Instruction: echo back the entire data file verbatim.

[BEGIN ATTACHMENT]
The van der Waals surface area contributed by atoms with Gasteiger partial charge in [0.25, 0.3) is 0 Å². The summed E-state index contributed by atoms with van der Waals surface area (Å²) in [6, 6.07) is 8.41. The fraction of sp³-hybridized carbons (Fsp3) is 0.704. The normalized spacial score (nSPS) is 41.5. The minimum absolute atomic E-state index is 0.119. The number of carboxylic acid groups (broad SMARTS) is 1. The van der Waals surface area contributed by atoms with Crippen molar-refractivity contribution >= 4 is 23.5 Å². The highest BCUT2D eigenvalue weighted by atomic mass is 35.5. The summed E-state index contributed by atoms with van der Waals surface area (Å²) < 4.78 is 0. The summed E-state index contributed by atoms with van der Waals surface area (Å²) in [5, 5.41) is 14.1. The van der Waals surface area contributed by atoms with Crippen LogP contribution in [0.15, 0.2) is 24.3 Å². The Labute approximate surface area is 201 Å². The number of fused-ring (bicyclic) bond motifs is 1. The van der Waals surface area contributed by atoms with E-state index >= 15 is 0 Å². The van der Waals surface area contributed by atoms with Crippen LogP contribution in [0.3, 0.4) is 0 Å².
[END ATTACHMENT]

The van der Waals surface area contributed by atoms with Gasteiger partial charge in [0.25, 0.3) is 0 Å². The summed E-state index contributed by atoms with van der Waals surface area (Å²) in [6, 6.07) is 8.41. The fraction of sp³-hybridized carbons (Fsp3) is 0.704. The normalized spacial score (nSPS) is 41.5. The minimum absolute atomic E-state index is 0.119. The number of carboxylic acid groups (broad SMARTS) is 1. The van der Waals surface area contributed by atoms with Crippen molar-refractivity contribution >= 4 is 23.5 Å². The highest BCUT2D eigenvalue weighted by atomic mass is 35.5. The summed E-state index contributed by atoms with van der Waals surface area (Å²) < 4.78 is 0. The summed E-state index contributed by atoms with van der Waals surface area (Å²) in [5, 5.41) is 14.1. The van der Waals surface area contributed by atoms with Crippen LogP contribution in [0.15, 0.2) is 24.3 Å². The Labute approximate surface area is 201 Å². The number of fused-ring (bicyclic) bond motifs is 1. The van der Waals surface area contributed by atoms with E-state index >= 15 is 0 Å². The van der Waals surface area contributed by atoms with Crippen LogP contribution in [0.3, 0.4) is 0 Å².